Breaking the Rule

by Julia Copus

I. The Art of Illumination

At times it is a good life, with the evening sun
gilding the abbey tower, the brook’s cold waters

sliding past and every hour in my Book
a blank page, vellum pumice-stoned

to chalky lustres which my inks suffuse:
saffron and sandarach and dragon’s blood,

azure and verdigris. Monsters and every type of beast
curl round the words. Each man here has a past,

and each man reasons for his faith. I wronged
a woman once and nothing I did after could atone

or throw a light upon the blackness of that deed,
whose harm lay in the telling, not the doing.

My floor is strewn with thyme and rosemary
to mask the odours of my craft – fish glue,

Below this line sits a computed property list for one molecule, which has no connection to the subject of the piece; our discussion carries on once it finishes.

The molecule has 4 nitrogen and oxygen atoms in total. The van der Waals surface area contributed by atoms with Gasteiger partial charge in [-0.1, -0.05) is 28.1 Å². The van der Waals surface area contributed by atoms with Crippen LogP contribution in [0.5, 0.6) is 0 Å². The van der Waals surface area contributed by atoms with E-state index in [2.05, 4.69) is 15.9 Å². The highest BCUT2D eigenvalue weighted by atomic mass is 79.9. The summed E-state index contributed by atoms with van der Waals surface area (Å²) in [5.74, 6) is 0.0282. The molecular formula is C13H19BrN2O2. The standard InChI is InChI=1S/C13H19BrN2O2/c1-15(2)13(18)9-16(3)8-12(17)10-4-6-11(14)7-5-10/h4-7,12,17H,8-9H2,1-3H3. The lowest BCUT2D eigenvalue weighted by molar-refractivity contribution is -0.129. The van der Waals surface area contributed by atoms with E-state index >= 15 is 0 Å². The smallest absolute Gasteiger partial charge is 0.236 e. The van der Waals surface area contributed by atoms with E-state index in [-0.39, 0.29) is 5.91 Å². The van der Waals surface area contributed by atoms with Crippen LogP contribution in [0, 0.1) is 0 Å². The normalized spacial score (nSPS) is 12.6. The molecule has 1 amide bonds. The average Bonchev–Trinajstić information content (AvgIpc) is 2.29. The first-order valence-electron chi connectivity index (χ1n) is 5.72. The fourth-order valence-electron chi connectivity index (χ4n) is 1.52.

gum resins, vinegar and oils. With these I shape
the hosts of the redeemed, and every face

takes on the features of a face I’ve known
and every angel’s face beneath the shadow

of its many coloured wings is hers alone.

II. The Art of Signing

There are ways among the stone and shadow
of our cloisters to transgress the Rule. We speak

in signs: a language with no syntax.
For the sign of bread you make a circle

with your thumbs and index fingers – like a belt
that presses silk against a woman’s waist.

For the sign of an eel squeeze each hand tight
as one who grasps a cord of hair to kiss

that one mouth only in the frantic din
of the ale-house where we used to dance,

and later outside with the grainy dusk
unloading a sough of foot-falls in my ear,

our four feet shuffling together
and in time across the quiet earth.

The rhythm of my days goes slower now:
matins and lauds, vespers and compline.

For the sign of silence put a finger
to the dry muscle of your mouth,

the darkness that’s inside it. Keep it there